• @OldPro I dont see the ad flag, but the do flag in the answer, regardles which server I ask. And by local Resolver I mean, mDNSResopnder asks my LAN local resolver (unbound) running on my pfsense, which in turn asks quad1. And I tested with dig +dnssec ... @ and @ (and without @... to get results from al servers in down the line). What is de meaning of the ad flag (authorative answer) in contrast to the do flag (dnssec ok)?
    – Daywalker
    Nov 23 '19 at 6:18

As it appears you know, you have to get your DNS entries and resolver to support DNSSEC before VerifyHostKeyDNS can possibly work.

This line in your output

debug1: found 6 insecure fingerprints in DNS

tells us that ssh found the the DNSSEC entries but did not trust them. This is most likely because it correctly asked for Authenticated Data (otherwise it would not find fingerprints at all) but the DNS resolver did not indicate the results were authenticated (otherwise the fingerprints would be labeled "secure" not "insecure").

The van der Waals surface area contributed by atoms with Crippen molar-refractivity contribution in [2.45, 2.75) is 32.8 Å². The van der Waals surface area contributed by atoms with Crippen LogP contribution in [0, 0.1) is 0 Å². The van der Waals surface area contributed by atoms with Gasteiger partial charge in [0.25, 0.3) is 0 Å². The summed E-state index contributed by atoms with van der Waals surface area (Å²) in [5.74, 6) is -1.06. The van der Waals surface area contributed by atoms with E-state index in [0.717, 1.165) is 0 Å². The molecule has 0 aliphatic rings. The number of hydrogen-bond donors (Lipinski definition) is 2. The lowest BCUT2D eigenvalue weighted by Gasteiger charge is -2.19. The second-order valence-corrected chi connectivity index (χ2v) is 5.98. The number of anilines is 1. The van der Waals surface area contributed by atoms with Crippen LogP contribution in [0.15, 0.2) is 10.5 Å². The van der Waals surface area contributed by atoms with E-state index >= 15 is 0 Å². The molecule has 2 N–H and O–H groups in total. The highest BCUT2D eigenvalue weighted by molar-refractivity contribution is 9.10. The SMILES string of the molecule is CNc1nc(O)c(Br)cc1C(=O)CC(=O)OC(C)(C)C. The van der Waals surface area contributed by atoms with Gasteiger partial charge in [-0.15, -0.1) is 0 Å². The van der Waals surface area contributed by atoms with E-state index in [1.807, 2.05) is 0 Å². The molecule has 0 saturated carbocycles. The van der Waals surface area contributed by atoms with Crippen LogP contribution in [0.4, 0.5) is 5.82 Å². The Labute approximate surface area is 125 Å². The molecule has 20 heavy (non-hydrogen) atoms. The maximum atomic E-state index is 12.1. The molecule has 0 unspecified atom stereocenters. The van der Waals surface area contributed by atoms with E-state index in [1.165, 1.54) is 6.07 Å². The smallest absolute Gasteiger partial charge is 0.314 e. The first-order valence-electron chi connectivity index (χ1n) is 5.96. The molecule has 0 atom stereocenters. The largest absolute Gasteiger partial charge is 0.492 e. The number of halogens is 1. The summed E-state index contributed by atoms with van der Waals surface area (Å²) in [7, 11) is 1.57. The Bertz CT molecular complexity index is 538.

First thing to do is verify that dig can validate your DNS by looking for the ad flag in the results of dig, like this (parts of the reply omitted for brevity):

$ dig +dnssec @ icann.org

; <<>> DiG 9.8.3-P1 <<>> +dnssec @ icann.org
; (1 server found)
;; global options: +cmd
;; Got answer:
;; ->>HEADER<<- opcode: QUERY, status: NOERROR, id: 17489
;; flags: qr rd ra ad; QUERY: 1, ANSWER: 2, AUTHORITY: 0, ADDITIONAL: 1

; EDNS: version: 0, flags: do; udp: 1452
;icann.org.         IN  A

icann.org.      587 IN  A
icann.org.      587 IN  RRSIG   A 7 2 600 20191202002438 20191110134355 8150 icann.org. W9PTVWEF4Dd6fQmPRmaq9n7IMCds3JSRks1GB+JBHzrL63OX2QMZ7o1X YSZb90Rr6m2Di7ckcBiZtp/JGwvwEN2xPfWc5XubFsfQ8Vxpdze3o6DK llilOoHxrdTtnvYQ2djV+pWBoIkmX+eIKJSEhofy/c5K95nLxQ51RYBB AfU=